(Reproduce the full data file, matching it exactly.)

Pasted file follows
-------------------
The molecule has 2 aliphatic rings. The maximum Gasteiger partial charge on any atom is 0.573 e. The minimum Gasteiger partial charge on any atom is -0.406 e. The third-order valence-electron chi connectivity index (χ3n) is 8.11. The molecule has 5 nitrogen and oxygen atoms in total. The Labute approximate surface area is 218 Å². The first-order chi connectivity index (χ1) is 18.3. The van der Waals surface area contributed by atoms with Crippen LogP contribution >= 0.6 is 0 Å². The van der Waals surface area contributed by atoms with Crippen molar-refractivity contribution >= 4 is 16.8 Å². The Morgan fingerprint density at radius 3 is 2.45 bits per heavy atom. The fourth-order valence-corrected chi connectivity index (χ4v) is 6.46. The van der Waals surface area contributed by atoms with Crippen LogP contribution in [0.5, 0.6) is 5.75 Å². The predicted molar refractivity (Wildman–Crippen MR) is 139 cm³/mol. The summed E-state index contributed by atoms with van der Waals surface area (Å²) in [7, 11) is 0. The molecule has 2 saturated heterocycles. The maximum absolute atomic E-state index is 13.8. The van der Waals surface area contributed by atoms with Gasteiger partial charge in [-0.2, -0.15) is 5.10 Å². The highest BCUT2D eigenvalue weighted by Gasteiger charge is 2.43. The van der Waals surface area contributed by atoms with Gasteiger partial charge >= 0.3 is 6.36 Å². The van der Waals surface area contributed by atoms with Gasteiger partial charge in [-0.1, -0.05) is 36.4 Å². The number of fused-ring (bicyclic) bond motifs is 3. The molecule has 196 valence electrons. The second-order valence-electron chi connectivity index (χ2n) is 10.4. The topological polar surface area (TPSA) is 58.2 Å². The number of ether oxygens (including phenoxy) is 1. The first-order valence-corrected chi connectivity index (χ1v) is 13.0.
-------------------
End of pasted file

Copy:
The molecule has 2 aliphatic rings. The maximum Gasteiger partial charge on any atom is 0.573 e. The minimum Gasteiger partial charge on any atom is -0.406 e. The third-order valence-electron chi connectivity index (χ3n) is 8.11. The molecule has 5 nitrogen and oxygen atoms in total. The Labute approximate surface area is 218 Å². The first-order chi connectivity index (χ1) is 18.3. The van der Waals surface area contributed by atoms with Crippen LogP contribution >= 0.6 is 0 Å². The van der Waals surface area contributed by atoms with Crippen molar-refractivity contribution >= 4 is 16.8 Å². The Morgan fingerprint density at radius 3 is 2.45 bits per heavy atom. The fourth-order valence-corrected chi connectivity index (χ4v) is 6.46. The van der Waals surface area contributed by atoms with Crippen LogP contribution in [0.5, 0.6) is 5.75 Å². The predicted molar refractivity (Wildman–Crippen MR) is 139 cm³/mol. The summed E-state index contributed by atoms with van der Waals surface area (Å²) in [7, 11) is 0. The molecule has 2 saturated heterocycles. The maximum absolute atomic E-state index is 13.8. The van der Waals surface area contributed by atoms with Gasteiger partial charge in [-0.2, -0.15) is 5.10 Å². The highest BCUT2D eigenvalue weighted by Gasteiger charge is 2.43. The van der Waals surface area contributed by atoms with Gasteiger partial charge >= 0.3 is 6.36 Å². The van der Waals surface area contributed by atoms with Gasteiger partial charge in [-0.1, -0.05) is 36.4 Å². The number of fused-ring (bicyclic) bond motifs is 3. The molecule has 196 valence electrons. The second-order valence-electron chi connectivity index (χ2n) is 10.4. The topological polar surface area (TPSA) is 58.2 Å². The number of ether oxygens (including phenoxy) is 1. The first-order valence-corrected chi connectivity index (χ1v) is 13.0.